Breeding Experts Puzzled by Death of 104 Endangered Frogs
More than 100 endangered mountain yellow-legged frogs have died in a captive breeding program in Fresno, California, the Los Angeles Times reports. The 104 frogs died over the past month after recently metamorphosing from the tadpole stage. Experts are still struggling to figure out what went wrong.
“We have two frogs left,” Scott Barton, director of the Fresno Chaffee Zoo, told The Times. “We’re trying to determine exactly what happened.”
It is estimated that fewer than 200 mountain yellow-legged frogs exist in the wild. Native to California’s San Bernardino, San Gabriel and San Jacinto mountains, the species’ population has been dramatically affected by loss of habitat and the introduction of nonnative species such as trout, crayfish and bullfrogs. The frogs are also vulnerable to pesticides and fungal infections.
The frogs at the Fresno Chaffee Zoo were rescued from the San Gabriel Mountains after a devastating fire in 2009. Renowned for its amphibian husbandry, Chaffee Zoo is one of three facilities currently breeding the mountain yellow-legged frog for reintroduction.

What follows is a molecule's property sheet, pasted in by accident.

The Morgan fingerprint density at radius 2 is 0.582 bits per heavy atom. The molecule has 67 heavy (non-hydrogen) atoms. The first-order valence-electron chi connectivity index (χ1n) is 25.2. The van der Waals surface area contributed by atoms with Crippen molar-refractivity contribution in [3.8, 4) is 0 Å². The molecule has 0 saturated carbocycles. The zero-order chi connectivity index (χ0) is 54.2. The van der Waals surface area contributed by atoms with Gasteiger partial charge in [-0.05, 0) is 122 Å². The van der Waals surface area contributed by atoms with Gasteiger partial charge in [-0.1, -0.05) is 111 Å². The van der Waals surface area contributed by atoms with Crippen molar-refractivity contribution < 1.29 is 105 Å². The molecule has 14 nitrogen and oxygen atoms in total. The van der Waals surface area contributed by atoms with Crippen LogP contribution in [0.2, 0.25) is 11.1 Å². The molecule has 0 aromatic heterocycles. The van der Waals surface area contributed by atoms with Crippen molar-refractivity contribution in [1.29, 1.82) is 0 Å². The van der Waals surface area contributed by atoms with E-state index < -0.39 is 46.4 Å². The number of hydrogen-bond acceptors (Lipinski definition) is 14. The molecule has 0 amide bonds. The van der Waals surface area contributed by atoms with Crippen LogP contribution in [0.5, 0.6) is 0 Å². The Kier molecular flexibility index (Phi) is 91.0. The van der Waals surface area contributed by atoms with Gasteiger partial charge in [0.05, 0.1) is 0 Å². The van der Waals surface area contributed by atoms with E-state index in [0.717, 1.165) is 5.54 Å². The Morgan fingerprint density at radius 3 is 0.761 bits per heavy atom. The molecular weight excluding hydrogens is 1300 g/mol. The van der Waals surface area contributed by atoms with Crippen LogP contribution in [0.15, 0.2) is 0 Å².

In San Diego, experts have encountered similar barriers. Seven adult frogs died at the San Diego Zoo’s Institute for Conservation Research in 2006. Last year, the Institute released 36 tadpoles; researchers have been unable to find evidence of their survival.
“These frogs are very specific in their requirements. What works for one group may not work for another,” said U.S. Geological Survey ecologist Adam Backlin. “The problem is that zoos do not have the space, staff or the funds … [the frogs need] almost constant attention.”
“We were thrown a curve ball with a species that was new to us,” said Barton.
Barton added that the Chaffee Zoo may send its remaining pair of frogs to another facility, “to see if someone else will have better luck.”
Photo credit: USFS Region 5